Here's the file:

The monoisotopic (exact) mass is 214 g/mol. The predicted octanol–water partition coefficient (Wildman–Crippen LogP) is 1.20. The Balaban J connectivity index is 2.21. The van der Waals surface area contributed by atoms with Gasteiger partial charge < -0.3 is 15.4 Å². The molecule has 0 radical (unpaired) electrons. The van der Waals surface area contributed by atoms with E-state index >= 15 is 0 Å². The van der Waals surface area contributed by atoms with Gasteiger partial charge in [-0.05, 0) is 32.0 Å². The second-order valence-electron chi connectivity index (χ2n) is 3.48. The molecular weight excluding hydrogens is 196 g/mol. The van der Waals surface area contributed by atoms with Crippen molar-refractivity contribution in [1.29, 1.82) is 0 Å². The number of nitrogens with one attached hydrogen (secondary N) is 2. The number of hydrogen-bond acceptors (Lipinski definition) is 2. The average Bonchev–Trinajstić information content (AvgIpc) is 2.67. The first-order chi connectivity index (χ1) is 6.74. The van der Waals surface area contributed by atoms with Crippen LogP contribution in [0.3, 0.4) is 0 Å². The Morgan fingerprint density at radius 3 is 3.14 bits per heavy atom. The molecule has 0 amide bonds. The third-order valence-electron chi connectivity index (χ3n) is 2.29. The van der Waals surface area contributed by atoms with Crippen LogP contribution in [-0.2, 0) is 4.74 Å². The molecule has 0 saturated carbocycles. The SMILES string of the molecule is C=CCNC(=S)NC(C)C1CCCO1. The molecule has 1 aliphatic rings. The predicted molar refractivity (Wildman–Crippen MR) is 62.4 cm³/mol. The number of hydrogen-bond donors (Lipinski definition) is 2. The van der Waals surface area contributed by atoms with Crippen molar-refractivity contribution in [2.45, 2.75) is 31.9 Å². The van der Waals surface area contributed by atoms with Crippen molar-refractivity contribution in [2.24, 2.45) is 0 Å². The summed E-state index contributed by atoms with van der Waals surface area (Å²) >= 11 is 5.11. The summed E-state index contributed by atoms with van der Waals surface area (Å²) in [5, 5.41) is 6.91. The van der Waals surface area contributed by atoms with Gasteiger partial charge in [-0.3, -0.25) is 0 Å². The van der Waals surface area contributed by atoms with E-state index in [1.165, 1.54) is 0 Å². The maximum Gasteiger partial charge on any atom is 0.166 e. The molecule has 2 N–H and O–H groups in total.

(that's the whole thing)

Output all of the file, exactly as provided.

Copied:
The monoisotopic (exact) mass is 214 g/mol. The predicted octanol–water partition coefficient (Wildman–Crippen LogP) is 1.20. The Balaban J connectivity index is 2.21. The van der Waals surface area contributed by atoms with Gasteiger partial charge < -0.3 is 15.4 Å². The molecule has 0 radical (unpaired) electrons. The van der Waals surface area contributed by atoms with E-state index >= 15 is 0 Å². The van der Waals surface area contributed by atoms with Gasteiger partial charge in [-0.05, 0) is 32.0 Å². The second-order valence-electron chi connectivity index (χ2n) is 3.48. The molecular weight excluding hydrogens is 196 g/mol. The van der Waals surface area contributed by atoms with Crippen molar-refractivity contribution in [1.29, 1.82) is 0 Å². The number of nitrogens with one attached hydrogen (secondary N) is 2. The number of hydrogen-bond acceptors (Lipinski definition) is 2. The average Bonchev–Trinajstić information content (AvgIpc) is 2.67. The first-order chi connectivity index (χ1) is 6.74. The van der Waals surface area contributed by atoms with Crippen LogP contribution in [0.3, 0.4) is 0 Å². The Morgan fingerprint density at radius 3 is 3.14 bits per heavy atom. The molecule has 0 amide bonds. The third-order valence-electron chi connectivity index (χ3n) is 2.29. The van der Waals surface area contributed by atoms with Crippen LogP contribution in [-0.2, 0) is 4.74 Å². The molecule has 0 saturated carbocycles. The SMILES string of the molecule is C=CCNC(=S)NC(C)C1CCCO1. The molecule has 1 aliphatic rings. The predicted molar refractivity (Wildman–Crippen MR) is 62.4 cm³/mol. The number of hydrogen-bond donors (Lipinski definition) is 2. The van der Waals surface area contributed by atoms with Crippen molar-refractivity contribution in [2.45, 2.75) is 31.9 Å². The van der Waals surface area contributed by atoms with Crippen molar-refractivity contribution in [2.24, 2.45) is 0 Å². The summed E-state index contributed by atoms with van der Waals surface area (Å²) >= 11 is 5.11. The summed E-state index contributed by atoms with van der Waals surface area (Å²) in [5, 5.41) is 6.91. The van der Waals surface area contributed by atoms with Gasteiger partial charge in [-0.3, -0.25) is 0 Å². The van der Waals surface area contributed by atoms with E-state index in [1.165, 1.54) is 0 Å². The maximum Gasteiger partial charge on any atom is 0.166 e. The molecule has 2 N–H and O–H groups in total.